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The Duty of the Apostolate

September 21, 2016 by  
Filed under Apostolate, Carmelite Spirituality, Dan Burke, Divine Intimacy

The Duty of the Apostolate


Presence of God – O Jesus, You who have accepted me as a member of Your Mystical Body, grant that I may not be in it as a stranger, but that I may work for the good of all my brethren.


Regardless of the degree of charity to which a soul may have attained and of its particular vocation, there is for every Christian a duty of apostolate based on the very fact of his being a Christian, that is, a member of the Mystical Body of Christ. “So we being many, are one body in Christ, and every one members one of another” (Romans 12:5); for as in our body each member is interested in the welfare of the other members, “and if one member suffers anything, all the members suffer with it; or if one member glory, all the others rejoice with it” (1 Corinthians 12:26), so every Christian is bound to be concerned about the welfare of others.

modifiedboypullingthornfromfootbentobarbosameninotirandoespinhodope1897“If a thorn,” says St. John Chrysostom, “gets into the sole of the foot, the whole body feels it and is solicitous for it: the back bends, the hands reach down to draw it out, the head is lowered, and the eyes watch very carefully and anxiously.” As the back, the hands, the head, and the eyes do not disregard the good of the foot, nor say, ‘What is this to me?’ but each, in its own way, hastens to help the suffering member, so no Christian can be unconcerned about his brother, but is obliged, according to his ability, to work for the good of his neighbor’s soul, and this by reason of his Baptism, which constitutes him a member of the Mystical Body, making him one with the other members, so that the good of others is his good, the suffering of others is his suffering.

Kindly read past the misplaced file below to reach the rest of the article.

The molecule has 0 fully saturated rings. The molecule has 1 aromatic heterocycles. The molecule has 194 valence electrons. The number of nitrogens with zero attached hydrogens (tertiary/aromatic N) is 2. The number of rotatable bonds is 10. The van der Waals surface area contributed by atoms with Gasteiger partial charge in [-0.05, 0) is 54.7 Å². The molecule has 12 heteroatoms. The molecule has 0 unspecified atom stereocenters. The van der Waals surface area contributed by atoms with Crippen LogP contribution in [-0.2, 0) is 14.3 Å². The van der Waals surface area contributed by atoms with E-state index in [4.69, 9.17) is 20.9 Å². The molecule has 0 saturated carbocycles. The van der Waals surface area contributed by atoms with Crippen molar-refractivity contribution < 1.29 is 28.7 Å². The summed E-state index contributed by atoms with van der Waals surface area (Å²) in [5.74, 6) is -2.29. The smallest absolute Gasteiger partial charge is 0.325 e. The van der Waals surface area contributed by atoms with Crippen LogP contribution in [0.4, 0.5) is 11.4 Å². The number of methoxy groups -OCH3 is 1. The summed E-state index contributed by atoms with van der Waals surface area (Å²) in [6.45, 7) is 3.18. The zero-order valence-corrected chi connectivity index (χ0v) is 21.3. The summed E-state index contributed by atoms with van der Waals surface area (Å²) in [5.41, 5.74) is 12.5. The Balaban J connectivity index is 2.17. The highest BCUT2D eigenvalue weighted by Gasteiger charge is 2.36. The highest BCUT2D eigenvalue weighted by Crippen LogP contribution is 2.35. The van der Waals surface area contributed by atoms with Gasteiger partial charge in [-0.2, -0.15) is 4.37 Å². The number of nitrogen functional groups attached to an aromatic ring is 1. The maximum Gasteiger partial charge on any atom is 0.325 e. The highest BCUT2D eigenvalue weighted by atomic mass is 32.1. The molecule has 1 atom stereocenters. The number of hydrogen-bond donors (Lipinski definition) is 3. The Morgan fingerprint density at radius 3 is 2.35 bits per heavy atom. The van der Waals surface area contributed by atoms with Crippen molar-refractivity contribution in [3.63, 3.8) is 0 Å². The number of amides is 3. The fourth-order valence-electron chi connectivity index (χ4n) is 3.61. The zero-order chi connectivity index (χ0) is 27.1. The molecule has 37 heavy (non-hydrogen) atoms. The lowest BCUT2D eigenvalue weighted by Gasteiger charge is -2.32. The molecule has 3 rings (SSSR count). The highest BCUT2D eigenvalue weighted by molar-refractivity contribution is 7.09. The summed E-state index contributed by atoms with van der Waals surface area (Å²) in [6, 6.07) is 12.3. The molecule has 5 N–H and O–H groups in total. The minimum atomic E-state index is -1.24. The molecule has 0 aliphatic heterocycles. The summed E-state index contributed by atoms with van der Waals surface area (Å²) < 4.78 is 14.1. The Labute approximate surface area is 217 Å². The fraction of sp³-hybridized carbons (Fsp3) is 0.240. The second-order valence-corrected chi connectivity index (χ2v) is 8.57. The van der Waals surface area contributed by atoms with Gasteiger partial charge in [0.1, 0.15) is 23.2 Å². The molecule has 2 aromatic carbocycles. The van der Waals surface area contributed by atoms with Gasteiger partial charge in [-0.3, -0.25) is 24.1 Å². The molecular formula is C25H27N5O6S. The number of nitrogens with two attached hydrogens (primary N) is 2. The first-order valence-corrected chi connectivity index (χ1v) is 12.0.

“The cause of all evils lies in the fact that we consider as alien the things that concern our own body [the Mystical Body of Christ]. No one is fulfilling his own duty if he ignores his neighbor’s salvation. If you dare to contend that you have nothing in common with your fellow member; if you think you have nothing in common with your brother, then neither have you Christ for your Head.” These strong words of St. John Chrysostom remind us that the apostolate is not an extra, it is not something optional, left to the free will and generosity of individuals; it is the express duty of every Christian, a duty which comes from the very nature of Christianity, a duty so binding that one cannot be a true Christian without complying with it.